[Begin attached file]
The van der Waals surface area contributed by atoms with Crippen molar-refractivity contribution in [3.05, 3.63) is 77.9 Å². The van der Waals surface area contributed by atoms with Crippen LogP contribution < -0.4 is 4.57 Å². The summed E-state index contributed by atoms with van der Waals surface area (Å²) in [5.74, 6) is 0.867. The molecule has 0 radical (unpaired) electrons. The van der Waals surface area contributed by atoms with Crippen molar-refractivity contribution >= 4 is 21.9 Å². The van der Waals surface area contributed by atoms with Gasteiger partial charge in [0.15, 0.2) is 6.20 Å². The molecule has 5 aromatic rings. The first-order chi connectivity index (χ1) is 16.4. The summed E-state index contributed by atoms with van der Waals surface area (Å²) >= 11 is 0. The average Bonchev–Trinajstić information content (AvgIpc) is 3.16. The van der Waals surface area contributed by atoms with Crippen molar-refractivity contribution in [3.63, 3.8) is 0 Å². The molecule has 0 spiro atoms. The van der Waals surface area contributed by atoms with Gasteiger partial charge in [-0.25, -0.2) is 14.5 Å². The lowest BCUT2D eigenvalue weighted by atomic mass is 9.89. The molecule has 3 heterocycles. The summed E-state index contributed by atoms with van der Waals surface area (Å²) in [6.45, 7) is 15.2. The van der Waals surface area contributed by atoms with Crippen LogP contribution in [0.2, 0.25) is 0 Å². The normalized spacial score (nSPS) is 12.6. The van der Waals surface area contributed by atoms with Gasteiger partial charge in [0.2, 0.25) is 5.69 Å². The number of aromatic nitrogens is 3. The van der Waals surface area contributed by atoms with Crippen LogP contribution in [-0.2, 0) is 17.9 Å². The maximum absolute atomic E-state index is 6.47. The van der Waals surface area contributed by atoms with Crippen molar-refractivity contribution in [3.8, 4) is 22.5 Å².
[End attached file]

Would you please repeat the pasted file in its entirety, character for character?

The van der Waals surface area contributed by atoms with Crippen molar-refractivity contribution in [3.05, 3.63) is 77.9 Å². The van der Waals surface area contributed by atoms with Crippen LogP contribution < -0.4 is 4.57 Å². The summed E-state index contributed by atoms with van der Waals surface area (Å²) in [5.74, 6) is 0.867. The molecule has 0 radical (unpaired) electrons. The van der Waals surface area contributed by atoms with Crippen molar-refractivity contribution >= 4 is 21.9 Å². The van der Waals surface area contributed by atoms with Gasteiger partial charge in [0.15, 0.2) is 6.20 Å². The molecule has 5 aromatic rings. The first-order chi connectivity index (χ1) is 16.4. The summed E-state index contributed by atoms with van der Waals surface area (Å²) >= 11 is 0. The average Bonchev–Trinajstić information content (AvgIpc) is 3.16. The van der Waals surface area contributed by atoms with Crippen molar-refractivity contribution in [3.63, 3.8) is 0 Å². The molecule has 0 spiro atoms. The van der Waals surface area contributed by atoms with Gasteiger partial charge in [-0.25, -0.2) is 14.5 Å². The lowest BCUT2D eigenvalue weighted by atomic mass is 9.89. The molecule has 3 heterocycles. The summed E-state index contributed by atoms with van der Waals surface area (Å²) in [6.45, 7) is 15.2. The van der Waals surface area contributed by atoms with Crippen LogP contribution in [0.2, 0.25) is 0 Å². The normalized spacial score (nSPS) is 12.6. The van der Waals surface area contributed by atoms with Gasteiger partial charge in [0.2, 0.25) is 5.69 Å². The number of aromatic nitrogens is 3. The van der Waals surface area contributed by atoms with Crippen LogP contribution in [-0.2, 0) is 17.9 Å². The maximum absolute atomic E-state index is 6.47. The van der Waals surface area contributed by atoms with Crippen molar-refractivity contribution in [3.8, 4) is 22.5 Å².